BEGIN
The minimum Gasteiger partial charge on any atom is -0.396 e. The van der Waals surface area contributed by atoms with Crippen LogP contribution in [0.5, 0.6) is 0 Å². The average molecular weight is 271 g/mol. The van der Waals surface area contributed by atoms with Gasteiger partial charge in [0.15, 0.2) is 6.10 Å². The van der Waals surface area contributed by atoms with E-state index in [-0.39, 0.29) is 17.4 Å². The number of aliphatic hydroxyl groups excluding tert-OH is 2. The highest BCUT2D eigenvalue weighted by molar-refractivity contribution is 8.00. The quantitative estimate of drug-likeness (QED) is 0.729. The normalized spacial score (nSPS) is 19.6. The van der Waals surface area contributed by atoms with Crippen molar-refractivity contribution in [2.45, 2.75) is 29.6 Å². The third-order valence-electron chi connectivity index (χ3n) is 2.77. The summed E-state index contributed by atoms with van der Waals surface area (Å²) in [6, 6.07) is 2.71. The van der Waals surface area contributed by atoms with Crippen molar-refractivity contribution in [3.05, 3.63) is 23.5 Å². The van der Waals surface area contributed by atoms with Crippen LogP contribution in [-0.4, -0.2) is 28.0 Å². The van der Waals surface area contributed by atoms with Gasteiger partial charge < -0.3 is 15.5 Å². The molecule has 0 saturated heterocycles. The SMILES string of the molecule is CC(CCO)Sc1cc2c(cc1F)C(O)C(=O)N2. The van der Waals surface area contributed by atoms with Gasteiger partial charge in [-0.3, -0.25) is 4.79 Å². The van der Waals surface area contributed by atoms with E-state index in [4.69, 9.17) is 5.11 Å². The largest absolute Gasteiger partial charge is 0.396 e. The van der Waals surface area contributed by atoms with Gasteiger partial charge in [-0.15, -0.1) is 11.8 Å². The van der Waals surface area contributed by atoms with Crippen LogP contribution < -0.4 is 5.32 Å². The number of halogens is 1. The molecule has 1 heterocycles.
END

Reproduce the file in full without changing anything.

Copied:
The minimum Gasteiger partial charge on any atom is -0.396 e. The van der Waals surface area contributed by atoms with Crippen LogP contribution in [0.5, 0.6) is 0 Å². The average molecular weight is 271 g/mol. The van der Waals surface area contributed by atoms with Gasteiger partial charge in [0.15, 0.2) is 6.10 Å². The van der Waals surface area contributed by atoms with E-state index in [-0.39, 0.29) is 17.4 Å². The number of aliphatic hydroxyl groups excluding tert-OH is 2. The highest BCUT2D eigenvalue weighted by molar-refractivity contribution is 8.00. The quantitative estimate of drug-likeness (QED) is 0.729. The normalized spacial score (nSPS) is 19.6. The van der Waals surface area contributed by atoms with Crippen molar-refractivity contribution in [2.45, 2.75) is 29.6 Å². The third-order valence-electron chi connectivity index (χ3n) is 2.77. The summed E-state index contributed by atoms with van der Waals surface area (Å²) in [6, 6.07) is 2.71. The van der Waals surface area contributed by atoms with Crippen molar-refractivity contribution in [3.05, 3.63) is 23.5 Å². The van der Waals surface area contributed by atoms with Crippen LogP contribution in [-0.4, -0.2) is 28.0 Å². The van der Waals surface area contributed by atoms with Gasteiger partial charge < -0.3 is 15.5 Å². The molecule has 0 saturated heterocycles. The SMILES string of the molecule is CC(CCO)Sc1cc2c(cc1F)C(O)C(=O)N2. The van der Waals surface area contributed by atoms with Gasteiger partial charge in [-0.3, -0.25) is 4.79 Å². The van der Waals surface area contributed by atoms with E-state index in [4.69, 9.17) is 5.11 Å². The largest absolute Gasteiger partial charge is 0.396 e. The van der Waals surface area contributed by atoms with Gasteiger partial charge in [-0.15, -0.1) is 11.8 Å². The van der Waals surface area contributed by atoms with Crippen LogP contribution < -0.4 is 5.32 Å². The number of halogens is 1. The molecule has 1 heterocycles.